Researchers from the Royal Veterinary College and the Roslin Institute in Scotland have investigated the genetic makeup of 3,000 broilers to see if parts of their genetic code were associated with resistance to colonization by Campylobacter. For this, variations in the genome of chickens and the association with the number of Campylobacter in birds' intestine were sought. The team combined the data with analysis of gene expression in chickens resistant or susceptible to colonization by bacteria.
A possible control strategy for campylobacteriosis is to select birds with higher resistance to Campylobacter due to the lack of effective vaccines and treatments for pre-slaughter control.
Genome related to resistance to bacteria
Professor Mark Stevens of the Roslin Institute explained that the research looked for regions of the chicken genome associated with bacteria resistance.
“Our data indicate that there is a low genetic basis for resistance to colonization by Campylobacter and also show that non-genetic factors play a more significant role in the transport of this bacteria in chickens. Furthermore, the regions of the genome associated with resistance to colonization were highly prevalent in the chicken line studied ”.
Environmental and non-genetic factors
The study found that, although there are genetic factors that influence Campylobacter colonization, they play a minor role, so the impact of environmental and non-genetic factors needs to be better understood to reduce levels of the bacteria in birds.
All chickens were naturally exposed to Campylobacter in the research, reproducing the exposure conditions that they would have in a commercial farm during 16 months of sampling.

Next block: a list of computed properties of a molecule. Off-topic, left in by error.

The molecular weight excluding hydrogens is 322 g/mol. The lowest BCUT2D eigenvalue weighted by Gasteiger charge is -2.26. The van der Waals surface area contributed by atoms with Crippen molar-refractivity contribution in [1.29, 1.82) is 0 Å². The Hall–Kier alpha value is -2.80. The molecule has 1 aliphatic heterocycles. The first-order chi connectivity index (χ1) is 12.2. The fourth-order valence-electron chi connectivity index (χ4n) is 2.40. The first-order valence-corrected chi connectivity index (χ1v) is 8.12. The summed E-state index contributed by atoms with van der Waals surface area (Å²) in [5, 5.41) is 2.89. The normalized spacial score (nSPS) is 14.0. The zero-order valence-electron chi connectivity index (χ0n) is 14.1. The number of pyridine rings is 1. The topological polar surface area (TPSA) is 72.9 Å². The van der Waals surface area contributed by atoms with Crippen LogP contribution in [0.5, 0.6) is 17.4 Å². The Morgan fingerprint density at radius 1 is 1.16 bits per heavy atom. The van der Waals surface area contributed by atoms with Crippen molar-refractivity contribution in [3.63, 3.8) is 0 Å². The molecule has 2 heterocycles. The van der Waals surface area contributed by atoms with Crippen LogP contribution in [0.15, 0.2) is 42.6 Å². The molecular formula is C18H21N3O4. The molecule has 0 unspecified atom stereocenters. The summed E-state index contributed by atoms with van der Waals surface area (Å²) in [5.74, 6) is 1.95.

Males had a higher Campylobacter load than females, and levels showed seasonal variability, with the sampling date having a significant impact, while body weight had no significant effect.
Other non-genetic factors that may explain variation in colonization by Campylobacter are variation in strain, time and level of exposure about sampling, coinfections, variation in gut microbiota and diet, and food consumption.
Dr. Androniki Psifidi, Professor of Veterinary Clinical Genetics at the Royal Veterinary College, concluded that other non-genetic factors should be considered in the design of control strategies. "Although we identified a genetic component of resistance to Campylobacter, it was relatively small, and most of the chickens we studied already had regions of the genome associated with resistance to intestinal colonization."
This research has been funded by Aviagen, the Scottish Government, and the UK Biotechnology and Life Sciences Research Council.